Network adapters may also be coupled to the system to enable the data processing system to become coupled to other data processing systems or remote printers or storage devices through intervening private or public networks (as shown generally at 1032). Modems, cable modem attachments, wireless adapters, and Ethernet cards are just a few of the currently-available types of network adapters.

FIG. 11 illustrates a data processing network environment 1100 in which the present invention may be practiced. The data processing network 1100 may include a plurality of individual networks, such as wireless network 1142 and network 1144. A plurality of wireless devices 1110 may communicate over wireless network 1142, and a plurality of wired devices, shown in the figure (by way of illustration) as workstations 1111, may communicate over network 1144. Additionally, as those skilled in the art will appreciate, one or more local area networks (“LANs”) may be included (not shown), where a LAN may comprise a plurality of devices coupled to a host processor.

Still referring to FIG. 11, the networks 1142 and 1144 may also include mainframe computers or servers, such as a gateway computer 1146 or application server 1147 (which may access a data repository 1148). A gateway computer 1146 serves as a point of entry into each network, such as network 1144. The gateway 1146 may be preferably coupled to another network 1142 by means of a communications link 1150a. The gateway 1146 may also be directly coupled to one or more workstations 1111 using a communications link 1150b, 1150c, and/or may be indirectly coupled to such devices. The gateway computer 1146 may be implemented utilizing an Enterprise Systems Architecture/390® computer available from IBM. Depending on the application, a midrange computer, such as an Application System/400® (also known as an AS/400®, iSeries®, System i™, and so forth may be employed. (“Enterprise Systems Architecture/390”, “Application System/400”, “AS/400”, and “iSeries” are registered trademarks of IBM in the United States, other countries, or both, and “System i” is a trademark of IBM.)

The gateway computer 1146 may also be coupled 1149 to a storage device (such as data repository 1148).

Those skilled in the art will appreciate that the gateway computer 1146 may be located a great geographic distance from the network 1142, and similarly, the wireless devices 1110 and/or workstations 1111 may be located some distance from the networks 1142 and 1144, respectively. For example, the network 1142 may be located in California, while the gateway 1146 may be located in Texas, and one or more of the workstations 1111 may be located in Florida. The wireless devices 1110 may connect to the wireless network 1142 using a networking protocol such as the Transmission Control Protocol/Internet Protocol (“TCP/IP”) over a number of alternative connection media, such as cellular phone, radio frequency networks, satellite networks, etc. The wireless network 1142 preferably connects to the gateway 1146 using a network connection 1150a such as TCP or User Datagram Protocol (“UDP”) over IP, X.25, Frame Relay, Integrated Services Digital Network (“ISDN”), Public Switched Telephone Network (“PSTN”), etc. The workstations 1111 may connect directly to the gateway 1146 using dial connections 1150b or 1150c. Further, the wireless network 1142 and network 1144 may connect to one or more other networks (not shown), in an analogous manner to that depicted in FIG. 11.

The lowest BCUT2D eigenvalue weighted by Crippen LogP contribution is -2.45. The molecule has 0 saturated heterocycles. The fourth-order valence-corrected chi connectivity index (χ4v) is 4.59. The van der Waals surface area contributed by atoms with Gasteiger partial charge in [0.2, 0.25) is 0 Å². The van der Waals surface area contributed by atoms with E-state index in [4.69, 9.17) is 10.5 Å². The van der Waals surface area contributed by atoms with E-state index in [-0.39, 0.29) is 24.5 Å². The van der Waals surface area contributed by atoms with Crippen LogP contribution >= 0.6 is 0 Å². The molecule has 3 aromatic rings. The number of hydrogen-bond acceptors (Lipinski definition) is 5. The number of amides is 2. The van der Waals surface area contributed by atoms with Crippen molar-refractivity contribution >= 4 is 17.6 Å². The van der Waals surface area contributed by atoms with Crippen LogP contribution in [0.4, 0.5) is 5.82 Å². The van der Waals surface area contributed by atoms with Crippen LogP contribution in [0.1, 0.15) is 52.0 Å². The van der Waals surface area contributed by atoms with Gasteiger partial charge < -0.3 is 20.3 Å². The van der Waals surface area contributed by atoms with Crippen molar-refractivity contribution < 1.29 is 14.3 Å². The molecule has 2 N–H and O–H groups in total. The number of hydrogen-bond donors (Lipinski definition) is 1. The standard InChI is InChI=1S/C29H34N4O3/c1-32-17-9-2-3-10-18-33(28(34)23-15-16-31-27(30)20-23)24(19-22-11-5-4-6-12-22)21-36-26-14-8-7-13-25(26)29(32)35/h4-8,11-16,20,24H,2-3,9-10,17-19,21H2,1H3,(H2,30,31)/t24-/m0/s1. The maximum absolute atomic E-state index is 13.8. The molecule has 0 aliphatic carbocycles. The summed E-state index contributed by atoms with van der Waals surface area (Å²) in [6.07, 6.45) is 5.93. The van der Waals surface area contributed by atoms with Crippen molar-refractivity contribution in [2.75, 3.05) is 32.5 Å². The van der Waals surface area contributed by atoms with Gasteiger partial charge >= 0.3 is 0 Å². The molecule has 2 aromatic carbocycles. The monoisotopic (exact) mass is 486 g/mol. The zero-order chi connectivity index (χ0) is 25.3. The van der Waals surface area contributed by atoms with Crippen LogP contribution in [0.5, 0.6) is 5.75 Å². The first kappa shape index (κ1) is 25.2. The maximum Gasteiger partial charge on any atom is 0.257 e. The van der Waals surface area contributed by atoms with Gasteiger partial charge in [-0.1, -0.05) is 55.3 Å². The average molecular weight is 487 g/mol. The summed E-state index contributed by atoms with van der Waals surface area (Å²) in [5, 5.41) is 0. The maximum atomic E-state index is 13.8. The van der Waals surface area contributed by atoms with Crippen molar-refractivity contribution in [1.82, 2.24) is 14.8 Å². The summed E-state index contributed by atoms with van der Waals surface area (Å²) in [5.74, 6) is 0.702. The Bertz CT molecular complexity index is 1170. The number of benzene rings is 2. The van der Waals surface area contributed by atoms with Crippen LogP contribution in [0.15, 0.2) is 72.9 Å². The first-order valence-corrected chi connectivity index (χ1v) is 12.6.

The present invention has been described with reference to flow diagrams and/or block diagrams according to embodiments of the invention. It will be understood that each flow and/or block of the flow diagrams and/or block diagrams, and combinations of flows and/or blocks in the flow diagrams and/or block diagrams, can be implemented by computer program instructions. These computer program instructions may be provided to a processor of a general purpose computer, special purpose computer, embedded processor, or other programmable data processing apparatus to produce a machine, such that the instructions, which execute via the processor of the computer or other programmable data processing apparatus, create means for implementing the functions specified in the flow diagram flow or flows and/or block diagram block or blocks.

These computer program instructions may also be stored in a computer-readable memory that can direct a computer or other programmable data processing apparatus to function in a particular manner, such that the instructions stored in the computer-readable memory produce an article of manufacture including instruction means which implement the function specified in the flow diagram flow or flows and/or block diagram block or blocks.

The computer program instructions may also be loaded onto a computer or other programmable data processing apparatus to cause a series of operational steps to be performed on the computer or other programmable apparatus to produce a computer implemented process such that the instructions which execute on the computer or other programmable apparatus provide steps for implementing the functions specified in the flow diagram flow or flows and/or block diagram block or blocks.

While embodiments of the present invention have been described, additional variations and modifications in those embodiments may occur to those skilled in the art once they learn of the basic inventive concepts. Therefore, it is intended that the appended claims shall be construed to include the described embodiments and all such variations and modifications as fall within the spirit and scope of the invention. Furthermore, while the discussion herein may refer to “an embodiment” or “one embodiment” of the present invention, such references are not necessarily discussing the same embodiment.